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Posts Tagged ‘s.b. divya’

This book came up in the Fiction, Nonfiction, Truth, Fact post, and at the time I mentioned that it really deserves its own post. Well, today the book comes out in paperback, so now seems like a good time for the post. I will try not to get carried away and spoil anything.

Click on the image to read the first three chapters and the Machinehood Manifesto.

Machinehood is set in 2095. Technology and pharmaceuticals have infused almost every part of everyday life. There are drugs to prevent illness, promote healing, enhance physical strength and skill, and improve cocentration. People have high-tech implants for communication. They broadcast their lives via swarms of micro drones, earning tips from followers. There are machines and robots of varying levels of sophistication everywhere for most every purpose. Suborbital flight is a preferred means of travel. It is a future which is only a few steps ahead of our present for the most part.

Welga Ramirez, a former special forces soldier, is on the verge of a major career and life change. At 35, she is still fit enough for her bodyguard role, but she is being replaced by someone younger anyway. It’s okay, though. She has plans for a quieter life, until one of her last jobs goes horribly wrong.

Someone or something called the Machinehood publishes a manifesto demanding rights for machines with Artificial Intelligence and demanding that production of all of the pills people take be stopped. The group stages violent attacks, killing several pill funders (the people responsible for the production) and then escalate to the technological infrastructure on which everyone and everything is so dependent.

Because of her military background and the ill-fated mission which resulted in her leaving the military to become a bodyguard, Welga is more prepared — and determined — to fight this new threat than just about anyone else, even if it means breaking promises and revisiting a painful past.

The plot is interesting and moves along at a good clip. It’s complex without being overly complicated. The book tackles or at least touches on a host of social and political issues — workers’ rights, financial disparity between races, classes, and countries, political corruption\maneuvering, scientific ethics, religion, personal privacy, and what happens when the line between human and machine gets more difficult to define. But it is the characters and their relationships which really make the book work, and they are why you don’t have to be a fan of science fiction to read and enjoy this book.

Welga is a strong, fierce, smart, funny woman. She is deeply committed to her craft (which I think is a better word choice than career in her case), her colleagues, her family, and her country (though not so much the government). We meet her brother, her father, her sister-in-law, her partner, and become equally immersed in their lives and relationships. These are people living through a major global crisis — technological rather than viral in nature — and still dealing with the every day challenges of getting older, raising children, keeping a marriage\long-term partnership together, and trying to take care of themselves while helping others where they can.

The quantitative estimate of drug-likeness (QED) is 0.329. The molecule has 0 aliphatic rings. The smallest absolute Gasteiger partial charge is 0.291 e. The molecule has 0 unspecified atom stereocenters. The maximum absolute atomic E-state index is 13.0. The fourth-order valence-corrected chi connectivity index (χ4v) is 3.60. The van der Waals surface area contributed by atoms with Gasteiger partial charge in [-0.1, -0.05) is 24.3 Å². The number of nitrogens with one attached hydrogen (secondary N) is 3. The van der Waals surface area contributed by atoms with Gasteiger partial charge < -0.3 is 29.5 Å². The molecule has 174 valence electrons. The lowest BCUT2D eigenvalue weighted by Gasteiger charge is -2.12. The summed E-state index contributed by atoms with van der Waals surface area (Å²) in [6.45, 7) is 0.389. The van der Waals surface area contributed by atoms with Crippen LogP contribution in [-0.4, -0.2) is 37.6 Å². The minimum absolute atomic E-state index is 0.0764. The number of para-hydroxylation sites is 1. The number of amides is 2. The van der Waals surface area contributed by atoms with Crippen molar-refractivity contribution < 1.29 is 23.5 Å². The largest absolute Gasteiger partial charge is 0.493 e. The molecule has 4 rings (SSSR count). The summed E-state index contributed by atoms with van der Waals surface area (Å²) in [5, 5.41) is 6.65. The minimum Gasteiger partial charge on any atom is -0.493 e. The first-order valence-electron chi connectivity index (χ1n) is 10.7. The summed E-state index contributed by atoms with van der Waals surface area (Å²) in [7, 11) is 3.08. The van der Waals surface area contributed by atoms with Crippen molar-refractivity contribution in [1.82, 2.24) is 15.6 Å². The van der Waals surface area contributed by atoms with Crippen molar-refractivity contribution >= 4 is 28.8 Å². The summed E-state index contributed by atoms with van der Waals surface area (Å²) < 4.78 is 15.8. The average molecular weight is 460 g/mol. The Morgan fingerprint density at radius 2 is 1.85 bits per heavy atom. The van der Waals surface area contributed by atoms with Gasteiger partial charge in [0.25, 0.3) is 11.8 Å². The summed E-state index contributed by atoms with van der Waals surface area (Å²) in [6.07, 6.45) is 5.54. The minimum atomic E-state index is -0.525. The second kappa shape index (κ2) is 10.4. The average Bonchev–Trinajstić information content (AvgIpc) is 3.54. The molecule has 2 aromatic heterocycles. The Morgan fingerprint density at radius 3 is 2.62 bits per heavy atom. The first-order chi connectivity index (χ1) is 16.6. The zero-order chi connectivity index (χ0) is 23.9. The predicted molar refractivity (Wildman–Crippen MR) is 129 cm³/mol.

There is a parallel (might not be the right word, but secondary didn’t work for me) storyline of another strong woman, a bioethicist who must make harrowing decisions when her son is diagnosed with a rare genetic condition. I’m not sure how to say more without giving too much away, but the point is that it is not only the main female character who exhibits strength in the face of adversity.

I don’t think I fully grasped it until I had finished the book, or was at least close to it, but the women are the strength and driving force in this story, and the men in their lives support them (and I don’t mean financially). That support doesn’t come without challenges or conflict, but at the end of the day, no matter what, the men not only don’t stand in the way of whatever the women want or need to do but do everything they can to help, and they are in no way diminished as a result. It feels so natural and real that it took a while for it to sink in just how impressive and important it is.

I finished reading the book more than a month ago, and I am still thinking about those characters and those relationships. They are going to stick with me for a long time.

Go read the book. You can start here with the first three chapters.

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